On the bright side, 2020 hasn’t been all bad. NZ had a calm and decent national election in October, there is hope in the US for the coming years, my SIL has gone into remission from the cancer she was diagnosed with last year (and was able to tell FIL before he died), and in the US, a second friend who went through a very difficult radiation treatment during lockdown has also been declared to be in remission. That was all good news, and gives me hope for more in 2021. I just hope I haven’t spoken too soon!

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Kauri are native New Zealand trees that are the giants of our forests. They can grow to 50 metres tall, with a girth of 16 metres. In Northland there is a kauri known as Tane Mahuta, or God of the Forest, which we visited the visited the region. Its age is unknown, but it is estimated to be 1250-2500 years old. Due to a disease known as Kauri Dieback, Tane Mahuta and others in the forests are threatened with extinction, and many areas are closed to visitors, as the spores spread on shoes.

They were already too rare. Prized for their timber, by 1900 less than 10% of original kauri remained.

Knowing this, I didn’t expect to see kauri on our trip north this month. But at the sculpture trail, as I mentioned on Monday, there was a young kauri forest. I delighted in being able to walk among these trees (albeit on a raised footpath, with quarantine measures – shoe scrubs etc at the entrance and exit), and hope that they survive so that other New Zealanders can view the exact same trees I saw, hundreds – maybe thousands – of years into the future.

Another in the Thursday Tree Love series – find all the other bloggers doing it here.

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A road trip is, for a photographer, a series of missed opportunities. More so, when it is raining, which was the case as we headed north a few weeks ago. The rain and the mist created an ethereal atmosphere, the trees and the hills fading into layers of grey. I love that look – I always have. I was dying to catch it with my camera, but it was teeming, and so I wasn’t getting out of the car as my camera isn’t weather-proofed. Nor, to that matter, was I. So we drove up the coast and then headed into the hills in the centre of the island, just enjoying the scenery, taking artistic shots in my head. At least that way I couldn’t blame my camera or my poor photography skills for not being able to capture the beauty of what we were passing.

We stopped overnight in Taupo, which is only ever an overnight stop for us, and for so many domestic and international tourists. We secured our lake-front motel unit just as it started to rain again, meaning that the walk I wanted to take after five hours in the car didn’t eventuate. We sat inside and watched the black swans and ducks glide around on the calm water aas the rain fell steadily. One day, we’ll stay for longer, go for some walks in the nearby bush, check out the geothermal sights of mudpools and geysers (as it has been 30+ years since we have done that), and maybe finally get that walk around the lake.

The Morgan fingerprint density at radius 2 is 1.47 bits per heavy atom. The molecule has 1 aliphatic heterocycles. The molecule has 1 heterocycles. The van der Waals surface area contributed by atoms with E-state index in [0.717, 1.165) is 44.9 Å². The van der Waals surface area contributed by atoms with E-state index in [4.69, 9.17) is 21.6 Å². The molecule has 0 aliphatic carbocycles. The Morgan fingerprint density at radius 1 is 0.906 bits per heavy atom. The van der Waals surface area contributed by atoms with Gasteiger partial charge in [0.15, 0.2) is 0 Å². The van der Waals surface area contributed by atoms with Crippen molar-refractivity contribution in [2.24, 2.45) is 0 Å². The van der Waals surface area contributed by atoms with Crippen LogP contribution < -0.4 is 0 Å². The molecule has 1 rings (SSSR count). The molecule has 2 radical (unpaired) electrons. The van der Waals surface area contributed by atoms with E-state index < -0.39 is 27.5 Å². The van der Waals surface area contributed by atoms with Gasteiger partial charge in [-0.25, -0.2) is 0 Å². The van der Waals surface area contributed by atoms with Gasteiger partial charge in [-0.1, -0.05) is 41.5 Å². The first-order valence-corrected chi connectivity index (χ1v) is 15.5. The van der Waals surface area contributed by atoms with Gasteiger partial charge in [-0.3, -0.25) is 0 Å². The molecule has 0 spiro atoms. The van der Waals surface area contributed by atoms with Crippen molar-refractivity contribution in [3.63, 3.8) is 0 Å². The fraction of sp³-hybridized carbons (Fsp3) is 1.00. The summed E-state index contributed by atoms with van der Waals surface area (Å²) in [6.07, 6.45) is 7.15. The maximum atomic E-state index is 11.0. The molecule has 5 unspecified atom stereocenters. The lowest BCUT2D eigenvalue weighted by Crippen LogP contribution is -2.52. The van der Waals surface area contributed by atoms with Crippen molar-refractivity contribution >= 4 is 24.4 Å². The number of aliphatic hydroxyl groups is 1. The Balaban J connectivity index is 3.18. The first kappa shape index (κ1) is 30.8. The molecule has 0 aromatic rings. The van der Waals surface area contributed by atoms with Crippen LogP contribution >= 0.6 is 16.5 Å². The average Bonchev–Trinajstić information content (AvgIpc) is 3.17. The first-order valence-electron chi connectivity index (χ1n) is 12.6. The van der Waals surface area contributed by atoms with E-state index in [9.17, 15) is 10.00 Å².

After a few more hours drive the next morning, we arrived in Auckland. It’s been a long time since I have driven into the city there – usually we arrive by plane for business or a quick weekend away – and so the experience of the dense but fast traffic on the motorway unnerved me! I felt like the country bumpkin come to town, despite the fact that we’ve driven in and around much larger cities overseas. But since my rainy-day-but-very-gentle accident last year on our local motorway, I’ve been a much more nervous passenger – to my husband’s frustration. We both arrived at our central city hotel with some relief!

We were in Auckland both because it was a) on the way, and b) to indulge two passions, namely the Husband’s love of casinos (I am so grateful we don’t have one in Wellington!), and good food. So my husband headed off to the casino for an hour or so in the afternoons and later at night, when I had the chance to curl up for a nap, or read my book. During the day we walked through gardens, went to the museum, indulged in some food nostalgia with Thai food at lunch (lunchtime Thai food is very different – or should be – from dinner-style Thai food), and decided not to do any shopping!

After a very good meal and pampering experience at Sidart, NZ’s Restaurant of the Year last year, we drove further north. Apart from my sister’s wedding 11 years ago, I’ve only been north of Auckland once before. (I’ve been to Paris more often, which is shocking to me as I write this!) When we there for the wedding, I saw an area with vineyards and native bush and boats and coves and artists and potters, and vowed to return to spend more time there sometime in the future. We had planned to make the trip this time last year, but father-in-law care issues put paid to that, as did COVID in March. So it was good to finally get there, and prepare to relax and explore.